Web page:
New authorities granted the Federal Emergency Management Agency by the Sandy recovery funding law have improved post-disaster debris removal, FEMA Administrator Craig Fugate told a Nov. 6 Senate panel.
The Senate committee marked up its appropriations bill July 18, approving $39.1 billion for discretionary spending against the House's $38.99 billion. Neither amount includes disaster relief category spending (the same in both versions, at $5.62 billion), or Coast Guard overseas contingency spending.
The Federal Emergency Management Agency has yet to implement training for its reservist workforce that doesn't occur at the time of deployment, the Government Accountability Office says. Lack of advance training has been a long-standing complaint among reservists, but "the new program is not yet fully implemented, pending funding availability," the report says. Sequestration cut the fund by approximately $1 billion.
The Federal Emergency Management Agency likely will be smaller in the coming fiscal year, with the Obama administration's fiscal 2014 proposal transmitted to Congress April 10 proposing $9.59 billion in appropriations--an amount that's 12.5 percent less than current year levels when taking into account White House-projected levels of inflation.
Recovery from Hurricane Sandy damage is pivoting to permanent measures and away from emergency work such as debris cleanup and temporary repairs, said Federal Emergency Management Agency Administrator Craig Fugate before a March 13 House panel.
An Office of Management and Budget report (.pdf) on how across-the-board cuts will impact individual agencies shows that FEMA will have about 5 percent of its budget subtracted from it. In raw dollars, the greatest amount comes from disaster relief, which will lose $928 million, with state and local programs set to lose $117 million, the second greatest amount.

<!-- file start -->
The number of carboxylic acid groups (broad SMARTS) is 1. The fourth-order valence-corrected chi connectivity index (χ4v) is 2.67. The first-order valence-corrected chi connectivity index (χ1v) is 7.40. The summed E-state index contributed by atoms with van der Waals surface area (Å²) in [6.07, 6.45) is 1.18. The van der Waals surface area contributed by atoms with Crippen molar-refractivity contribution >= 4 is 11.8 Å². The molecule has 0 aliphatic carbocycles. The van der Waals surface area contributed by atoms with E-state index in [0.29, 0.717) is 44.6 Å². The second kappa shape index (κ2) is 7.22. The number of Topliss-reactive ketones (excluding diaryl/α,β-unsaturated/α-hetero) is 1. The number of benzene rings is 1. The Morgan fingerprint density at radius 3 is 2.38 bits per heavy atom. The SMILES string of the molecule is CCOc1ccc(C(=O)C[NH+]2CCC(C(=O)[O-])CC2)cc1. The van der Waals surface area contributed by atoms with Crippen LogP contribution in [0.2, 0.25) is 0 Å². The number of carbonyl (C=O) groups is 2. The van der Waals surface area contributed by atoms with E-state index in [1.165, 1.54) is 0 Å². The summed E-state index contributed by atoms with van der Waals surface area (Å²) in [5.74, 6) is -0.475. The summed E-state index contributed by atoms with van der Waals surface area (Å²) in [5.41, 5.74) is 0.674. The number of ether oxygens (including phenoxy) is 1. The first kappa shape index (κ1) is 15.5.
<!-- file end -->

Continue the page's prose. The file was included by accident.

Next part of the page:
The Coast Guard would curtail air and surface operations by nearly 25 percent and a significant portion of frontline Homeland Security Department personnel would be furloughed for up to 14 days should sequestration occur on March 1, says Homeland Security Secretary Janet Napolitano. Across-the-board cuts could also potentially result in reductions in force, Napolitano said, using the government term for layoffs.
The House approved $50.7 billion in aid to the ongoing recovery from Hurricane Sandy on Jan. 15. Along with the $9.7 billion in aid President Obama signed into law Jan. 6, the bill, if it becomes law, will bring the total aid to precisely the $60.4 billion Obama proposed in December.
In a letter (.pdf), Jeffrey Zients, acting director of the Office of Management and Budget, says the Budget Control Act allows Congress to approve supplemental appropriations for emergencies without bumping up against the discretionary spending caps the act established.
President Barack Obama has declared major disasters for New York and New Jersey as they suffer the effects of Hurricane Sandy. Under those declarations, the Federal Emergency Management Agency can fund or contribute to temporary housing, home repairs, unemployment benefits, small-business loans, grants for medical bills and other forms of assistance.